Almost Everyone's First Wargame
Fun is the name of the game at the 2002 Risk Tournament.
Keith, the GM, enthusiastically greets the crowd and encourages
a good time be had by all the players. Keith wears his well-known
purple hat and the new addition of a
Maryland tie tied around the hat.
is up over 50% as Risk hits a new record of 45 players.We
see the return of Steve Dickson, the 2001 WBC champion and Craig
Melton, the 2000 WBC Champion. Finalists from previous years,
Tom Agustino, Matt Evinger, Alan Hayes, Tito Lightburn, Bill
O'Neal, and Bill Place, return for another shot at the wood.
The first heat sees five boards with six players each and one
with five players for a total of 35 wouldbe conquerors. The second
heat sees two boards of six players and four boards of five for
a total of 32. Due to the large turnout, only players with at
least one win and who play in both rounds have a chance of advancing
to the final. Turn order options in the final were seeded according
to tournament advancements. Finalists were also given color choices
and a selection of a stack of Risk cards for initial troop placement
according to tournament seeding.
The final consists of Scott Fenn with two wins in the preliminary
heats, Tom Stokes advances with a first and second, Robert Paul,
James Long and Phil Rennart all advance with a first and third.
Bill Place becomes the only returning previous finalist to advance
twith a first and fourth.
Scott starts the final off by sweeping through Africa, capturing
the continent and securing it with about four armies on the borders.
James sweeps through South America and guards the borders with
five armies. Thomas has a large force of all his armies in China
and just takes one territory for his Risk Card. Phil has one
large force in Central America and takes one territory. Robert
lays claim to Australia and guards the border with twelve units.
Bill has one large contingent of troops in Alaska and takes
one space. Players stress friendly moves and attacks so as not
to make enemies too quickly.
In the second round all players take one territory and those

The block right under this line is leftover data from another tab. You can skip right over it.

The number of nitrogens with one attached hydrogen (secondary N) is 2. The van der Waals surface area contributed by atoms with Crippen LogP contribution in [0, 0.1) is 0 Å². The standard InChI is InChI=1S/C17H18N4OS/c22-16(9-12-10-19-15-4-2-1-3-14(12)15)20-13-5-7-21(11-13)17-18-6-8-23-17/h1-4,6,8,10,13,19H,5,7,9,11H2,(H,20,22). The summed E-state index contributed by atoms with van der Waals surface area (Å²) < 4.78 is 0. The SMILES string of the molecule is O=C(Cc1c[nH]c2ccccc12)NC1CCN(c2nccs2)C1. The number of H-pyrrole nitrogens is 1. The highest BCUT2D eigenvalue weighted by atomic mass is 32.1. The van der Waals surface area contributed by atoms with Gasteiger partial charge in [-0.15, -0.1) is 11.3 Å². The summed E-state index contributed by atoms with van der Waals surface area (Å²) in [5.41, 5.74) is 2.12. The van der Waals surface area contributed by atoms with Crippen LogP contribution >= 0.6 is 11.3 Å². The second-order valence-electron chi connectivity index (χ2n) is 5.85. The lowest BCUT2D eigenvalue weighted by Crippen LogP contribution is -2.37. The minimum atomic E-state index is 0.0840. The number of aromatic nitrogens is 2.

with continents reinforce their borders. In Round 3, James negotiates
peace with Phil along the Central America and Venezuelan borders
of North and South America. This negation gives Phil the freedom
to sweep through North America and holds the borders of Alaska
with six, Greenland with two and Central America with two Armies.
Thomas negotiates peace with Bill, who now has his one large
force of twelve in Yakutz. Bill attacks Robert in Irtursk, rolling
poorly and loses extra forces.
In Round 4, James renegotiates his peace treaty with Phil
saying Phil has to commit more forces to defend Central America
in order for him to hold up his end of the peace treaty. Robert
turns in the first set of cards of four armies and places them
with his other troops in Siam giving him 22 armies. He decides
to attack Thomas in China in an attempt
to remove him from the game. He is successful and takes Thomas'
four cards for a total of five cards. Bill turns in the second
set so he is not a target for the other players and receives
six armies. Bill moves what forces he has left to Siberia to
try to stay out of everyone's way.
In Round 5: Scott turns in for eight armies and reinforces
the Middle East and Southern Europe. James turns in his set for
ten armies and reinforces Great Britain. James with a large force
in Great Britain and in Venezuela decides to ignore
Phil who is quietly amassing large forces in North America by
getting five extra armies per turn. Phil just takes one territory
for a card. Robert turns in a set for twelve armies and decides
to eliminate Bill. Robert rolls below average and Bill rolls
incredibly well, fending off Robert's attack, but leaving him
with only nine armies. In Round 6, Scott decides to try to
finish what Robert started. Bill again rolls extremely well
on defense and Robert just barely eliminates him with only two
armies to spear. Phil trades a set for 15 armies. places them
in Alaska with his other forces and proceeds to take Robert out
of play. He gets three cards for his booty.
Scott turns in the next set for 20 armies in Round 7. He places
some of his new forces in the Ukraine in an attempt to break
the North America continent from Phil, but fails because he split
off too many of his initial extra forces in Afghanistan. James
turns in a set for 25 armies. Heavy negotiations take place amongst
the three remaining players.
Phil agrees to not use his forces to attack James but instead
will use five forces to attack Scott and will try to break the
African continent as well, if James leaves North America in Phil's
possession. Again, James mistakenly decides not to attack Phil.
Phil has a matched set and turns in for 30 armies plus 13 more
for his board position. Phil thinks he will be unable to remove
Scott from the game, breaks the agreement with James and does
not attack Africa.
Scott takes one territory in Round 8. James plans hinge on
whether Phil has a matched set amongst his four cards. Again
James does not attack Phil. (Three times a charm, I always say.)
Phil does have a matched set of cards and turns in for 35 plus
eight for board position and places all his men in Kamchatka.
Scott is the object of all this attention. Scott rolls very well
in the initial battles, but Phil's armies overpower him. With
Scott's four cards, Phil now has six. In the final round James
decides to try and remove as many of Phil units as possible.
(A little too late now I would think.) On Phil's turn he reveals
two-matched sets for 85 armies were he to turn them in. James
concedes the game to Phil and spares them both carpel tunnel
injuries from the resulting dice battles that would ensue.
For a dedicated weekend of RISK play, check out the
official RISK championships at http://www.risktoc.org